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More on this subject:  http://homepages.sover.net/~donnl/iiiivsiv.html


Roman Numerals like IV, IX, XIV, XIX, XL etc.  did not yet exist at the time of the Roman Empire but were introduced later. The IV most likely not before the 13 th (?) century.
The IX appears already on many of the earliest mechanical clocks during the 14 th century, but the ancient roman numerals VIIII, XIIII, XVIIII, XXIIII were still used with several early Renaissance and Gothic dials. Attached pictures show interesting early examples of a combined use of ‘ancient’ and ’later’ Roman numerals.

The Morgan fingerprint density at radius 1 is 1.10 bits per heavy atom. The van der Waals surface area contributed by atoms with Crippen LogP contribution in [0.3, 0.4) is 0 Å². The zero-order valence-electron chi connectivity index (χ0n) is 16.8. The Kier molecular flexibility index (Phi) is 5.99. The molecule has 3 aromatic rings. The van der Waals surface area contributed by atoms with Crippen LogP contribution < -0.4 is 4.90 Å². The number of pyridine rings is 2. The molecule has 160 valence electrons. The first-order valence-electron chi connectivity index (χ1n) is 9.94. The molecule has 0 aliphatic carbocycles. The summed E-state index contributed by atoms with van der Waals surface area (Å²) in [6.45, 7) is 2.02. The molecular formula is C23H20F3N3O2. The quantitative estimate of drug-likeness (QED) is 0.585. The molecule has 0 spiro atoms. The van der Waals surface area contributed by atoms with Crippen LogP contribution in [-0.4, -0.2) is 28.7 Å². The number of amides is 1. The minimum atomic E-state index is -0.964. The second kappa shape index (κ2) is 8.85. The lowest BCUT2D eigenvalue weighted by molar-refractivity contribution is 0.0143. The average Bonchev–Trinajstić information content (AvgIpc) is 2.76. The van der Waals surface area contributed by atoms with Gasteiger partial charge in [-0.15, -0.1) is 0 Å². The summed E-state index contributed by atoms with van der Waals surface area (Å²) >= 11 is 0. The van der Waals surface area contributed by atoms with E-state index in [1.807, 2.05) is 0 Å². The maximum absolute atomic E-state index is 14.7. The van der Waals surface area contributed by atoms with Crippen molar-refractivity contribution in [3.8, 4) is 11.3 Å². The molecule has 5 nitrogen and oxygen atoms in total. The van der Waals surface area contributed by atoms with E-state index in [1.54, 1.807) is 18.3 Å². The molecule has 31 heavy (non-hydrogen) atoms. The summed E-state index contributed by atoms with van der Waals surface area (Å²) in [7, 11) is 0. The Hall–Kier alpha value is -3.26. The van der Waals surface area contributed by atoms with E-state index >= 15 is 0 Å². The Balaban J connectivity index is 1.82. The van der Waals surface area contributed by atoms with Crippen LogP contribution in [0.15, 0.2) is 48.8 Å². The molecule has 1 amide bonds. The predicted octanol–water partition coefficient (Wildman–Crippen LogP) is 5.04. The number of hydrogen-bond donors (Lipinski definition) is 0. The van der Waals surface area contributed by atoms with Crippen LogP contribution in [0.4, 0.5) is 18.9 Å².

Common introduction of the ‘later’ IX at clock dials could also be for reasons of favourable spacing and legibility. At the time of introduction of the IV, it was likely to late to affect the well-established ancient Roman IIII.  Moreover since subsidiary ‘quarter’ dials and early Italian ‘4 hour’ dials, seemed to make its ongoing use, at circular clock dials, very obvious.


ca. 1490

England ca. 1370